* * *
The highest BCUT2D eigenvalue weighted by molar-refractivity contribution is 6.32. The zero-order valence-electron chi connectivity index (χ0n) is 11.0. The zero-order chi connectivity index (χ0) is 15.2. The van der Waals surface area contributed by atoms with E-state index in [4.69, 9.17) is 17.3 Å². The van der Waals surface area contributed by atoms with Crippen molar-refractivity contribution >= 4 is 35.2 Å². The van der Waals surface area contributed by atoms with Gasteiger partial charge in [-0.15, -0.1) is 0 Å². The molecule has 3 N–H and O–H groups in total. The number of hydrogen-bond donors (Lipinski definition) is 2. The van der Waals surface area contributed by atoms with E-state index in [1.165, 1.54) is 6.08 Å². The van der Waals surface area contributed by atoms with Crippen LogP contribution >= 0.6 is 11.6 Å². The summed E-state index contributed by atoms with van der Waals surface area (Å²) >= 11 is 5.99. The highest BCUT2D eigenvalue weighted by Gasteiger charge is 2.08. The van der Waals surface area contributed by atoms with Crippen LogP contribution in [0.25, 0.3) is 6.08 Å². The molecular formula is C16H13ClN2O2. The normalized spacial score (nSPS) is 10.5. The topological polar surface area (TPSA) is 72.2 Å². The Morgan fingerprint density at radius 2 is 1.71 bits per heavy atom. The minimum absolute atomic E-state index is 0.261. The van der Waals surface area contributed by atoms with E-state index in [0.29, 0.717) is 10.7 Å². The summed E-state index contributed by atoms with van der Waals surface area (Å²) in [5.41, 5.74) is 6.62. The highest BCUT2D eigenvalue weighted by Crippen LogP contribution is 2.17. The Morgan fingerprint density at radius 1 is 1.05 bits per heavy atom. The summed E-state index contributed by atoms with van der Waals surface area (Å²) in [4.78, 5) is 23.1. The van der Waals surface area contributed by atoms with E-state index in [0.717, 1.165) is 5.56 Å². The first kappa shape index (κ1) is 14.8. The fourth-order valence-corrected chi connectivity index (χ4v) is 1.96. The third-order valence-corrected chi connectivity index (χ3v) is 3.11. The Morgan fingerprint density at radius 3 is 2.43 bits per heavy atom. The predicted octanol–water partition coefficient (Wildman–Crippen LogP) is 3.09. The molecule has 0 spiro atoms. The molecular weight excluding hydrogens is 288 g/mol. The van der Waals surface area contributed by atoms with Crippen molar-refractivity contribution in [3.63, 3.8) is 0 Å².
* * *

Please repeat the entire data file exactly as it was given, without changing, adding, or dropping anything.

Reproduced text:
The highest BCUT2D eigenvalue weighted by molar-refractivity contribution is 6.32. The zero-order valence-electron chi connectivity index (χ0n) is 11.0. The zero-order chi connectivity index (χ0) is 15.2. The van der Waals surface area contributed by atoms with E-state index in [4.69, 9.17) is 17.3 Å². The van der Waals surface area contributed by atoms with Crippen molar-refractivity contribution >= 4 is 35.2 Å². The van der Waals surface area contributed by atoms with Gasteiger partial charge in [-0.15, -0.1) is 0 Å². The molecule has 3 N–H and O–H groups in total. The number of hydrogen-bond donors (Lipinski definition) is 2. The van der Waals surface area contributed by atoms with E-state index in [1.165, 1.54) is 6.08 Å². The van der Waals surface area contributed by atoms with Crippen LogP contribution >= 0.6 is 11.6 Å². The summed E-state index contributed by atoms with van der Waals surface area (Å²) >= 11 is 5.99. The highest BCUT2D eigenvalue weighted by Gasteiger charge is 2.08. The van der Waals surface area contributed by atoms with Crippen LogP contribution in [0.25, 0.3) is 6.08 Å². The molecular formula is C16H13ClN2O2. The normalized spacial score (nSPS) is 10.5. The topological polar surface area (TPSA) is 72.2 Å². The Morgan fingerprint density at radius 2 is 1.71 bits per heavy atom. The minimum absolute atomic E-state index is 0.261. The van der Waals surface area contributed by atoms with E-state index in [0.29, 0.717) is 10.7 Å². The summed E-state index contributed by atoms with van der Waals surface area (Å²) in [5.41, 5.74) is 6.62. The highest BCUT2D eigenvalue weighted by Crippen LogP contribution is 2.17. The Morgan fingerprint density at radius 1 is 1.05 bits per heavy atom. The summed E-state index contributed by atoms with van der Waals surface area (Å²) in [4.78, 5) is 23.1. The van der Waals surface area contributed by atoms with E-state index in [0.717, 1.165) is 5.56 Å². The first kappa shape index (κ1) is 14.8. The fourth-order valence-corrected chi connectivity index (χ4v) is 1.96. The third-order valence-corrected chi connectivity index (χ3v) is 3.11. The Morgan fingerprint density at radius 3 is 2.43 bits per heavy atom. The predicted octanol–water partition coefficient (Wildman–Crippen LogP) is 3.09. The molecule has 0 spiro atoms. The molecular weight excluding hydrogens is 288 g/mol. The van der Waals surface area contributed by atoms with Crippen molar-refractivity contribution in [3.63, 3.8) is 0 Å².